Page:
Once these new hamlets grew with more children and then to become towns and then the farmlands started producing profits, The German peoples started organising local civil governance..town councils organised in conjunction with their church and pastor would liaison with the central governance of the state…but then also at arm’s length…for these settlers were still suspicious of the ultimate intent of the English landlords…after all, they too felt the hard hand of a ruling class that had little use for alternative ethnic cultures and would cast adrift any group that lay hindering their path toward capital domination…so suspicion ruled operation and little was done via civil intrusion into the civic running or health of these strange Germanic clusters with their unpronounceable names and inflexible natures…they were by and large watched with suspicion but left to their own devices..so that when disease swept through the clans, the central administration did what they did to the indigenous peoples…they left them to rot.

Many made their way north to the lower Flinders Rangers..to places like Hammond, Craddock, Gordon, Farina and others even more lost in the sands of time..“Rain will follow the plough” they told the settlers who established themselves in those first good seasons, then the drought set in and it all went to hell…the land collapsed, the farms went dry as dust, the people walked off their properties and the towns collapsed back into rubble and then sunk back into the earth they so wearily rose from.

“Rain will follow the plough”, they said and so the ploughs went back south ..to Steinfeld, Sandelton and Sedan..hard mallee country..with a slender top-soil and below, a layer of “calcrete” so hard every vibrating crowbar strike would ring ; “Gibraltar!” and so they drained and farmed the swamps and the hilltops and the stoney flats..picking up the stones by hand and throwing them into piles from the back of the dray..they farmed them with wood and iron and steel ploughs till the tynes and shares were worn to a slither or blunt as a gibber…They farmed the wind-blown flats till their families died with the diphtheria or in harrowing births gone wrong, attended only by young girls too frightened by the ghastly complications of childbirth to do little but cry in shock of what could very soon be their own fate…or they died in fires and accidents too frequent to collate in a doctors surgery, too far from a doctors assistance and left buried in sad, lonely cemeteries, serenaded only through the fall of time by sighing sheoaks around the perimeter of the church yard.

But again, the central government underestimated the determination and perseverance of these new settlers..and while the cemeteries filled with their children and vulnerable, so that you can see at one settlement of “Peter’s Hill” pioneer cemetery, just under the lee of Marshall’s Hut where there is interred around sixty eight souls, forty two of them are children…and I cannot help but believe that the death of a child then was of just as much grief as now, so that when the count became so high, so intolerable, the settlers moved from what was considered an unholy site to disperse over the flat lands of the Murray River Plains and still you can read of those same families names spread like summer chaff place to place..Dutton to Steinfeld to Sandelton to Sedan…they were driven by a courage unstoppable and a faith inviolate.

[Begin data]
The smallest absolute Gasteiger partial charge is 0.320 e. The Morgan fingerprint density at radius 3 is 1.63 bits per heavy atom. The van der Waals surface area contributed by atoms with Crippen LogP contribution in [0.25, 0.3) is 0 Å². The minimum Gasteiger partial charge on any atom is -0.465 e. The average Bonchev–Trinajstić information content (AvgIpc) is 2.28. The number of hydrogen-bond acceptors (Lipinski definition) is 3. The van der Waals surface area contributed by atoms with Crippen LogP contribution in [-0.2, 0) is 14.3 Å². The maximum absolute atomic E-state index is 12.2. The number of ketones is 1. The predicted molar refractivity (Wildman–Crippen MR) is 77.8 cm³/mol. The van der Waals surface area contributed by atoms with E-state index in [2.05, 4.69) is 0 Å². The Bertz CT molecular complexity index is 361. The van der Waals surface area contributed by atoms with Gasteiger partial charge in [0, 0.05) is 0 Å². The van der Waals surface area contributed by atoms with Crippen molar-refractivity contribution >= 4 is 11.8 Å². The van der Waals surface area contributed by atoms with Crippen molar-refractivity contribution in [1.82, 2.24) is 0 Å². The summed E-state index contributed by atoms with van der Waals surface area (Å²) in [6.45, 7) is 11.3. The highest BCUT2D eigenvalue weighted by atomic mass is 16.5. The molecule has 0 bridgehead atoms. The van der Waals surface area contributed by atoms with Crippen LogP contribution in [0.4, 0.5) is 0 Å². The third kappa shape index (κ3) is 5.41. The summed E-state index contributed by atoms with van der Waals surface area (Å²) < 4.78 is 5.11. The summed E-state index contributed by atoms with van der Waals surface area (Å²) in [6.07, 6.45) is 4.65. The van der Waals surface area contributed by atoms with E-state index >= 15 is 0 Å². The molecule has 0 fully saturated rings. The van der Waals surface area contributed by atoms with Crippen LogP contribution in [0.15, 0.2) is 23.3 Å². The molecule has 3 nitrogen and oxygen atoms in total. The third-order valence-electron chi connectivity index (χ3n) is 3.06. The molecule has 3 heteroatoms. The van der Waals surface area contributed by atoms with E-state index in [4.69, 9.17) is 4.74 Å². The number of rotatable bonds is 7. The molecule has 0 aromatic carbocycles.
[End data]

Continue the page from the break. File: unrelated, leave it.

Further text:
And even there, after successive droughts and, yes, floods, some moved on even further to the Adelaide Hills, to Lobethal and Hahndorf to join an already flourishing German community…some travelled further east to Hamilton in Victoria to set up anew their Lutheran Faith and churches and settled on more rich and promising soil…but they were still the same tenacious pioneers who stepped off ship with all the stern determination of a surviving peoples.

But that all ended with the second world war, for once the soldiers had returned and the community got back to normal, the technological gains that the machine of war had developed into machines of sowing and harvest, the social glue of combined manual labour and community reliance on that labour intensive population that held a district together and could prosper from such, fell victim to the culture  of the individual…families that once relied on more children to accomplish the labour intensive farming practices, could no longer carry so many inheritors of the one property, families broke up…districts that relied on populated towns now lost their labourers and the shops closed down, the surviving farms that shifted from draught horse to mechanical tractors needed to borrow from the banks to tool-up so they too became victim of capital/compound interest…the end of a whole era drew to a close.

Now we only have echoes of what once was..A ruined settlement, crumbling huts and houses, one or two surviving members of a once dominant local family, clinging to their marginal farmland in hope of a better time to come, Memories of lost opportunity and relatives, a cluster of plastic flowers falling from a broken vase on the lichen covered marble of a grave of a once familiar name. What was once THE dominant culture now peppered with a desperate overflow of aged or unemployed from the cities and regional towns seeking cheap rentals and having little interest in joining the local community.

It was into that once thriving community between the world wars that my Cornish/Irish ancestors stepped with faltering feet just as the great depression bit into the soul of the nation….and like those early German pioneers, they were on their own.